However, other accounts and interviews with crew members suggest that they had some idea of what they were carrying. In a 1995 interview, pilot Paul Tibbets stated that they were told they would be dropping a bomb unlike any other, and that “most of us felt it would be something comparable to a 2,000-pound blockbuster.” Co-pilot Robert Lewis also wrote in his logbook shortly after the mission that they “dropped the bomb,” suggesting he knew what kind of weapon it was.
It’s worth noting that the secrecy around the atomic bomb was incredibly tight, and only a select few knew the full details of the weapon and its capabilities. President Truman himself only learned of the bomb’s successful test a few weeks before its use on Japan. So it’s possible that even if the Enola Gay crew had some inkling of what they were carrying, they didn’t know the full extent of its power or the devastation it would cause.
The crew of the Enola Gay guessed – but had not been told explicitly – what the weapon in its bomb bay was. They had trained for months to drop a highly destructive weapon, but may not have known the full details of an atomic bomb until just before they flew their mission. the decision to drop the bomb was made by policymakers and military leaders at the highest levels, not by the pilot or crew of the Enola Gay.
How did the plane escape the atomic bomb?
On August 6, 1945, the United States dropped an atomic bomb on the Japanese city of Hiroshima. The bomb, nicknamed “Little Boy,” was carried by the B-29 bomber called the Enola Gay, piloted by Colonel Paul Tibbets. However, the Enola Gay did not simply fly over the city and drop the bomb.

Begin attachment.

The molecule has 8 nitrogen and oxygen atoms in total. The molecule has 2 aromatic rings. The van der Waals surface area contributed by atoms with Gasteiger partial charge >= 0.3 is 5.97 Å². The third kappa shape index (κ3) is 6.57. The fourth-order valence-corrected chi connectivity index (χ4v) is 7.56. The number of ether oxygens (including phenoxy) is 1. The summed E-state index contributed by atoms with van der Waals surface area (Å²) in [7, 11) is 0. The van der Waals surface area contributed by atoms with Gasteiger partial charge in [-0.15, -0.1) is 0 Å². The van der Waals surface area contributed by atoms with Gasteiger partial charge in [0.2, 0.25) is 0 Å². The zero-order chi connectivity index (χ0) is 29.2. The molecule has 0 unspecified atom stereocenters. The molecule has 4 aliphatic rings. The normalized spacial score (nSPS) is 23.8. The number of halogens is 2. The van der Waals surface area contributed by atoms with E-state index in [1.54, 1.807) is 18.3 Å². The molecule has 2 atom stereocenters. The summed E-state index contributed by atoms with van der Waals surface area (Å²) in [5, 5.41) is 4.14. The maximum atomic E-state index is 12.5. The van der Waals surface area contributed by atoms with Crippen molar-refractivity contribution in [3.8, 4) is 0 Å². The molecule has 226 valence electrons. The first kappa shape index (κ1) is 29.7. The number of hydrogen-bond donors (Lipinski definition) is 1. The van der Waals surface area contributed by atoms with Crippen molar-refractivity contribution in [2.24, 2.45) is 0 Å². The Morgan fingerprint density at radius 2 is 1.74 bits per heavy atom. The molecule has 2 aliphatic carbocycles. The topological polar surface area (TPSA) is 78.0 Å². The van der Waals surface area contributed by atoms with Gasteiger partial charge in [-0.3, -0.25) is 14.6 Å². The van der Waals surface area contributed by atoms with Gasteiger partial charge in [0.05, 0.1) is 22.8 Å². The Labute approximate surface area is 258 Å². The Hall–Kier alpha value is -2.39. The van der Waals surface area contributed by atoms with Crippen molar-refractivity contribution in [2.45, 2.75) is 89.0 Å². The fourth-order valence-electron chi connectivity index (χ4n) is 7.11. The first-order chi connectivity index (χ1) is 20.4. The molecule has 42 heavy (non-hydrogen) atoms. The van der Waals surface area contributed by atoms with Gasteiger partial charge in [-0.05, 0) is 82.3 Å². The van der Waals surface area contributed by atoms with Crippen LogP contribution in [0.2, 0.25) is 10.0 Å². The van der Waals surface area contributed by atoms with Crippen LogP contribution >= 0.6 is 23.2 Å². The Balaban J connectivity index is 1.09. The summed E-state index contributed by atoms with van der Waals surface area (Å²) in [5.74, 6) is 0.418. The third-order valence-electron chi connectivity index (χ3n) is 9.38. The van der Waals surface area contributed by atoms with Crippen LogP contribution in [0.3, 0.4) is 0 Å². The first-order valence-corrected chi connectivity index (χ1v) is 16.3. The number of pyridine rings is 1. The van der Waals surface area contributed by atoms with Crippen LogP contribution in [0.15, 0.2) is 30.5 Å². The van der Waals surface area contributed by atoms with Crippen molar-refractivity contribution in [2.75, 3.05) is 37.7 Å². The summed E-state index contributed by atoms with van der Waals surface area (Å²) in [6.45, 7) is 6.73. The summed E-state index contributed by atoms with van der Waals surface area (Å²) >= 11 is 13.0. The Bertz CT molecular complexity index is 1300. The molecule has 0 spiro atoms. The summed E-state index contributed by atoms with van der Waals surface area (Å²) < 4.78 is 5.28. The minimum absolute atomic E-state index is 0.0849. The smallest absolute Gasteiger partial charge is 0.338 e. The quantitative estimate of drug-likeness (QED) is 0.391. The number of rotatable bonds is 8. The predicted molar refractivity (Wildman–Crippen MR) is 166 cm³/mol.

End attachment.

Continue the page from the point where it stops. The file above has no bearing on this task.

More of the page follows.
After reaching the predetermined altitude, the Enola Gay released Little Boy, which was dropped with the aid of a parachute. The bomb weighed around 4.5 tons and was 28 inches in diameter; it was carried in a casing that was around 120 inches long. Once the bomb was released, the Enola Gay executed a hairpin turn in order to escape the expected shock wave of the blast.
The reason for this maneuver was that the Enola Gay needed to get as far away from the bomb as possible before the explosion occurred. If the plane had continued on the same course after releasing the bomb, it would have been caught in the blast and would have been destroyed.
By turning sharply, the Enola Gay was able to create distance between itself and the bomb. The maneuver allowed the plane to climb rapidly, shedding weight as it went, and avoiding the expected shock wave. The turn was so sharp that the co-pilot, Robert Lewis, later described the maneuver as feeling like a “giant hand had just flicked the airplane.”